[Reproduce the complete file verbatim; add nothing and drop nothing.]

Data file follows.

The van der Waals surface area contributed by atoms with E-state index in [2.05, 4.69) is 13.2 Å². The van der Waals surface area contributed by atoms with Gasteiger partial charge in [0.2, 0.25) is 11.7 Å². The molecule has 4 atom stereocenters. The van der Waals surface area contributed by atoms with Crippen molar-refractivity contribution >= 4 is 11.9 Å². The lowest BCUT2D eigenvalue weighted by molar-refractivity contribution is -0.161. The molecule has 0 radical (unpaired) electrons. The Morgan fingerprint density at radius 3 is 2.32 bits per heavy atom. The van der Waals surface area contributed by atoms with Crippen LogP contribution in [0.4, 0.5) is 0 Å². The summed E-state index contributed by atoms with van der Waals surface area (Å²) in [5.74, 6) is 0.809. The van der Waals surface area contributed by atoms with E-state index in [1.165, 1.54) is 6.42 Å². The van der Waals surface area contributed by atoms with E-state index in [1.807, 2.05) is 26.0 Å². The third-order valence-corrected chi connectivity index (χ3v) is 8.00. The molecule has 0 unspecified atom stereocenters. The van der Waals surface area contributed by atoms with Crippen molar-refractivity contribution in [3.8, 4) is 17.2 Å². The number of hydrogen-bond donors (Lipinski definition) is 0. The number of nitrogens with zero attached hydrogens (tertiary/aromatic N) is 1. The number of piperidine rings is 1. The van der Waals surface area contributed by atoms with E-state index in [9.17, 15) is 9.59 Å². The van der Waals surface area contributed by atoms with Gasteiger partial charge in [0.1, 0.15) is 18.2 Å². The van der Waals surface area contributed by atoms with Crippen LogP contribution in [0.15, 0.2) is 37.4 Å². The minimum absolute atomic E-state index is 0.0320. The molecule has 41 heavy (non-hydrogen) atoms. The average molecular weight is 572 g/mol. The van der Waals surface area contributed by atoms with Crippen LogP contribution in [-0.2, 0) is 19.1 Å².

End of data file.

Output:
The van der Waals surface area contributed by atoms with E-state index in [2.05, 4.69) is 13.2 Å². The van der Waals surface area contributed by atoms with Gasteiger partial charge in [0.2, 0.25) is 11.7 Å². The molecule has 4 atom stereocenters. The van der Waals surface area contributed by atoms with Crippen molar-refractivity contribution >= 4 is 11.9 Å². The lowest BCUT2D eigenvalue weighted by molar-refractivity contribution is -0.161. The molecule has 0 radical (unpaired) electrons. The Morgan fingerprint density at radius 3 is 2.32 bits per heavy atom. The van der Waals surface area contributed by atoms with Crippen LogP contribution in [0.4, 0.5) is 0 Å². The summed E-state index contributed by atoms with van der Waals surface area (Å²) in [5.74, 6) is 0.809. The van der Waals surface area contributed by atoms with E-state index in [1.165, 1.54) is 6.42 Å². The van der Waals surface area contributed by atoms with E-state index in [1.807, 2.05) is 26.0 Å². The third-order valence-corrected chi connectivity index (χ3v) is 8.00. The molecule has 0 unspecified atom stereocenters. The van der Waals surface area contributed by atoms with Crippen molar-refractivity contribution in [3.8, 4) is 17.2 Å². The number of hydrogen-bond donors (Lipinski definition) is 0. The number of nitrogens with zero attached hydrogens (tertiary/aromatic N) is 1. The number of piperidine rings is 1. The van der Waals surface area contributed by atoms with E-state index in [9.17, 15) is 9.59 Å². The van der Waals surface area contributed by atoms with Gasteiger partial charge in [0.1, 0.15) is 18.2 Å². The van der Waals surface area contributed by atoms with Crippen LogP contribution in [0.15, 0.2) is 37.4 Å². The minimum absolute atomic E-state index is 0.0320. The molecule has 41 heavy (non-hydrogen) atoms. The average molecular weight is 572 g/mol. The van der Waals surface area contributed by atoms with Crippen LogP contribution in [-0.2, 0) is 19.1 Å².